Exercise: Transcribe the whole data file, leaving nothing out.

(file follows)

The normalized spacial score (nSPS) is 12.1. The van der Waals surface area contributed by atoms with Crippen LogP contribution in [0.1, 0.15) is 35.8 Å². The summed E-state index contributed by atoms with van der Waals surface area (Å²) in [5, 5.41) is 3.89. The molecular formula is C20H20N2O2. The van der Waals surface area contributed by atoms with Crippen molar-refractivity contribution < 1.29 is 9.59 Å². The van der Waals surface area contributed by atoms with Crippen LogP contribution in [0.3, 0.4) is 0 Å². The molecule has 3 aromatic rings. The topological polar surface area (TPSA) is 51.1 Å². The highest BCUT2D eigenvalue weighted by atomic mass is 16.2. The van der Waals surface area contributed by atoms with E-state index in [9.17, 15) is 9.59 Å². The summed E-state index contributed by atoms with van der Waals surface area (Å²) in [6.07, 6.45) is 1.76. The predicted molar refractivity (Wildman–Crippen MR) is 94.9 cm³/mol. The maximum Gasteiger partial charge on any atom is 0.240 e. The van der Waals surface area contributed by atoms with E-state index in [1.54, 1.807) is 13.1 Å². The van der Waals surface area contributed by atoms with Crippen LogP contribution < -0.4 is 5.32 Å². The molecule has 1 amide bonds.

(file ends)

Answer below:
The normalized spacial score (nSPS) is 12.1. The van der Waals surface area contributed by atoms with Crippen LogP contribution in [0.1, 0.15) is 35.8 Å². The summed E-state index contributed by atoms with van der Waals surface area (Å²) in [5, 5.41) is 3.89. The molecular formula is C20H20N2O2. The van der Waals surface area contributed by atoms with Crippen molar-refractivity contribution < 1.29 is 9.59 Å². The van der Waals surface area contributed by atoms with Crippen LogP contribution in [0.3, 0.4) is 0 Å². The molecule has 3 aromatic rings. The topological polar surface area (TPSA) is 51.1 Å². The highest BCUT2D eigenvalue weighted by atomic mass is 16.2. The van der Waals surface area contributed by atoms with E-state index in [9.17, 15) is 9.59 Å². The summed E-state index contributed by atoms with van der Waals surface area (Å²) in [6.07, 6.45) is 1.76. The predicted molar refractivity (Wildman–Crippen MR) is 94.9 cm³/mol. The maximum Gasteiger partial charge on any atom is 0.240 e. The van der Waals surface area contributed by atoms with E-state index in [1.54, 1.807) is 13.1 Å². The van der Waals surface area contributed by atoms with Crippen LogP contribution < -0.4 is 5.32 Å². The molecule has 1 amide bonds.